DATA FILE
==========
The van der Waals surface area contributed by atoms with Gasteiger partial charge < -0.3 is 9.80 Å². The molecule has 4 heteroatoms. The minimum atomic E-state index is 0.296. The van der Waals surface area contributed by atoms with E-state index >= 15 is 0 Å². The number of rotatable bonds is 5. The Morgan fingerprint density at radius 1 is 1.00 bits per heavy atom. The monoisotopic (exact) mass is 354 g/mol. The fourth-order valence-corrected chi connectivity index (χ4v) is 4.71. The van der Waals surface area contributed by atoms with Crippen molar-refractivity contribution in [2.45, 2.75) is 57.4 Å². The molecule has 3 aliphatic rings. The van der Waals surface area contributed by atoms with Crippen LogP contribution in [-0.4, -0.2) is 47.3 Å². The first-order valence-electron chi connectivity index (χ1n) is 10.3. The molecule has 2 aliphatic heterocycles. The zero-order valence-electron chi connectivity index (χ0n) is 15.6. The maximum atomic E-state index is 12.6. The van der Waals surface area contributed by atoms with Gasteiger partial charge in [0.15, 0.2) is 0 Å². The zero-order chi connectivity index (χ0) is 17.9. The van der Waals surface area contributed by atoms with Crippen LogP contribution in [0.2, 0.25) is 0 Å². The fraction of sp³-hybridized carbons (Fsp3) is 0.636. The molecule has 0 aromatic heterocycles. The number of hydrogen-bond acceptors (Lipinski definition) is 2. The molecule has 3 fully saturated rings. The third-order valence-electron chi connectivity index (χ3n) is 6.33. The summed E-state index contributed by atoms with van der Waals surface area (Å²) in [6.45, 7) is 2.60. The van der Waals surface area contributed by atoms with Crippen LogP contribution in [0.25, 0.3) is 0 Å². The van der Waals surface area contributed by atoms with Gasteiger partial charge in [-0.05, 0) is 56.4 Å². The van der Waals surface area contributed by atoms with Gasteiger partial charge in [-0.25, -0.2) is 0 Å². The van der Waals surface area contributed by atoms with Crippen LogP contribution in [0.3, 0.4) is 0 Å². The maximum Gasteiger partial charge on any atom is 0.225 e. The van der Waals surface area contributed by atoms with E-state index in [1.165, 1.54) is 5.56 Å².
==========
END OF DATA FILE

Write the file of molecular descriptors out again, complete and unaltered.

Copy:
The van der Waals surface area contributed by atoms with Gasteiger partial charge < -0.3 is 9.80 Å². The molecule has 4 heteroatoms. The minimum atomic E-state index is 0.296. The van der Waals surface area contributed by atoms with E-state index >= 15 is 0 Å². The number of rotatable bonds is 5. The Morgan fingerprint density at radius 1 is 1.00 bits per heavy atom. The monoisotopic (exact) mass is 354 g/mol. The fourth-order valence-corrected chi connectivity index (χ4v) is 4.71. The van der Waals surface area contributed by atoms with Crippen molar-refractivity contribution in [2.45, 2.75) is 57.4 Å². The molecule has 3 aliphatic rings. The van der Waals surface area contributed by atoms with Crippen LogP contribution in [-0.4, -0.2) is 47.3 Å². The first-order valence-electron chi connectivity index (χ1n) is 10.3. The molecule has 2 aliphatic heterocycles. The zero-order valence-electron chi connectivity index (χ0n) is 15.6. The maximum atomic E-state index is 12.6. The van der Waals surface area contributed by atoms with Gasteiger partial charge in [0.15, 0.2) is 0 Å². The zero-order chi connectivity index (χ0) is 17.9. The van der Waals surface area contributed by atoms with Crippen LogP contribution in [0.2, 0.25) is 0 Å². The fraction of sp³-hybridized carbons (Fsp3) is 0.636. The molecule has 0 aromatic heterocycles. The number of hydrogen-bond acceptors (Lipinski definition) is 2. The molecule has 3 fully saturated rings. The third-order valence-electron chi connectivity index (χ3n) is 6.33. The summed E-state index contributed by atoms with van der Waals surface area (Å²) in [6.45, 7) is 2.60. The van der Waals surface area contributed by atoms with Crippen LogP contribution in [0.25, 0.3) is 0 Å². The van der Waals surface area contributed by atoms with Gasteiger partial charge in [-0.05, 0) is 56.4 Å². The van der Waals surface area contributed by atoms with Gasteiger partial charge in [-0.25, -0.2) is 0 Å². The van der Waals surface area contributed by atoms with Crippen LogP contribution in [0.3, 0.4) is 0 Å². The maximum Gasteiger partial charge on any atom is 0.225 e. The van der Waals surface area contributed by atoms with E-state index in [1.165, 1.54) is 5.56 Å².